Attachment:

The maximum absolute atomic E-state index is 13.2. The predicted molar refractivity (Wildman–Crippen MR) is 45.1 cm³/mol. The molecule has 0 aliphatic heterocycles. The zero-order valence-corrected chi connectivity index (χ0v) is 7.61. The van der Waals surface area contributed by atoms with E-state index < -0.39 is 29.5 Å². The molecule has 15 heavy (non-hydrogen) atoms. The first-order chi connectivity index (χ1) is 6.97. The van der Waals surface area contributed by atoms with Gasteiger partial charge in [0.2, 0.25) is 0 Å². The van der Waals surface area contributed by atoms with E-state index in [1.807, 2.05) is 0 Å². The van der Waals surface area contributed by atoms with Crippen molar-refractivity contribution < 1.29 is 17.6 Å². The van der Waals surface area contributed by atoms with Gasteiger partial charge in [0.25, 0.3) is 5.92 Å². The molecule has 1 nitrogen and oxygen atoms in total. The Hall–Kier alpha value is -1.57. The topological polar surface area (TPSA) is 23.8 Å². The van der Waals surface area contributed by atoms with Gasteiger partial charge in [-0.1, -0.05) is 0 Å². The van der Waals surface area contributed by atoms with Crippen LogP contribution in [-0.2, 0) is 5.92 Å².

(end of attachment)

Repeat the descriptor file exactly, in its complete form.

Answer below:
The maximum absolute atomic E-state index is 13.2. The predicted molar refractivity (Wildman–Crippen MR) is 45.1 cm³/mol. The molecule has 0 aliphatic heterocycles. The zero-order valence-corrected chi connectivity index (χ0v) is 7.61. The van der Waals surface area contributed by atoms with E-state index < -0.39 is 29.5 Å². The molecule has 15 heavy (non-hydrogen) atoms. The first-order chi connectivity index (χ1) is 6.97. The van der Waals surface area contributed by atoms with Gasteiger partial charge in [0.2, 0.25) is 0 Å². The van der Waals surface area contributed by atoms with E-state index in [1.807, 2.05) is 0 Å². The van der Waals surface area contributed by atoms with Crippen molar-refractivity contribution < 1.29 is 17.6 Å². The van der Waals surface area contributed by atoms with Gasteiger partial charge in [0.25, 0.3) is 5.92 Å². The molecule has 1 nitrogen and oxygen atoms in total. The Hall–Kier alpha value is -1.57. The topological polar surface area (TPSA) is 23.8 Å². The van der Waals surface area contributed by atoms with Gasteiger partial charge in [-0.1, -0.05) is 0 Å². The van der Waals surface area contributed by atoms with Crippen LogP contribution in [-0.2, 0) is 5.92 Å².